But in order for a deep playoff run and eventual NBA championship, Kevin Martin will have to find a way to break out of his mini-slump that he has been in since the All-Star break.
Martin's pre All-Star break numbers: 15 ppg on 43 percent shooting.
Post All-Star break numbers: 11 ppg on 36 percent shooting.
The 'slump' that Martin has been in since the All-Star break has not been that devastating. He is still shooting 41 percent on the year, which is a pretty impressive statistic. But once the playoffs begin, Martin's offensive contribution will have to increase.
Westbrook and Durant more than likely will not have great games in every game down the stretch. Bench players for OKC will have to pick up the slack whenever their two premier scorers are not hitting.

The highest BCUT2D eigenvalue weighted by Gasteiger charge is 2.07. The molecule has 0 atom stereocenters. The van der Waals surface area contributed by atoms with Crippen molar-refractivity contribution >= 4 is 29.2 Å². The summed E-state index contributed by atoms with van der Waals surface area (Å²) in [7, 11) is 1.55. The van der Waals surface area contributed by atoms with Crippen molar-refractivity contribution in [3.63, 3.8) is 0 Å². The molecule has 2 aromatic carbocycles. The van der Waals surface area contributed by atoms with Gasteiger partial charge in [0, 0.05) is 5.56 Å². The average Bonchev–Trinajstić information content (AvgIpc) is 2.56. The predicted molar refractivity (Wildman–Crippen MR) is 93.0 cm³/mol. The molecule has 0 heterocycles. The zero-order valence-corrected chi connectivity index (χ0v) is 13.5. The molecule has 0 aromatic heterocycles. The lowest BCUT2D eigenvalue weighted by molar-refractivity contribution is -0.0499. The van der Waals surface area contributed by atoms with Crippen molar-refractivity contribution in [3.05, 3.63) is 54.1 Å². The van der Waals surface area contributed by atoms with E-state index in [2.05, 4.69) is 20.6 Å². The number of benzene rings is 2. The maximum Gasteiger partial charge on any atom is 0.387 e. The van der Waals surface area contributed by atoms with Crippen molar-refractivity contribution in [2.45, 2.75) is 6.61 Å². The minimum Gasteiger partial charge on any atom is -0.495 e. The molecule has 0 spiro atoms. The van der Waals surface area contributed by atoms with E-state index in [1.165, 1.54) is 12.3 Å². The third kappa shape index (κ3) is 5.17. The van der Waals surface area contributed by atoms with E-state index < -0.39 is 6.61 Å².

Scott Brooks has made clear that Martin will have to be the guy to take over the second team. Which means offensive plays will be set up for him during games.
It will be detrimental that Martin is able to produce whenever those plays are ran. Martin is not the type of player that can make his own shots like James Harden did for OKC last year. But he is just as good of a shooter as Harden, if not better.
Plus, Kevin Martin has been one of the players to stay in the game down the stretch of games. Late in fourth quarters you will see Martin strolling the perimeter waiting for a kick-out three-pointer.
Kevin Durant will likely be doubled late in games due to his reputation of being a clutch player. When he is doubled, it leaves Martin wide open on the three-point line.
Will Kevin Martin be able to produce when the ball is thrown to him in clutch situations? I guess we will find out.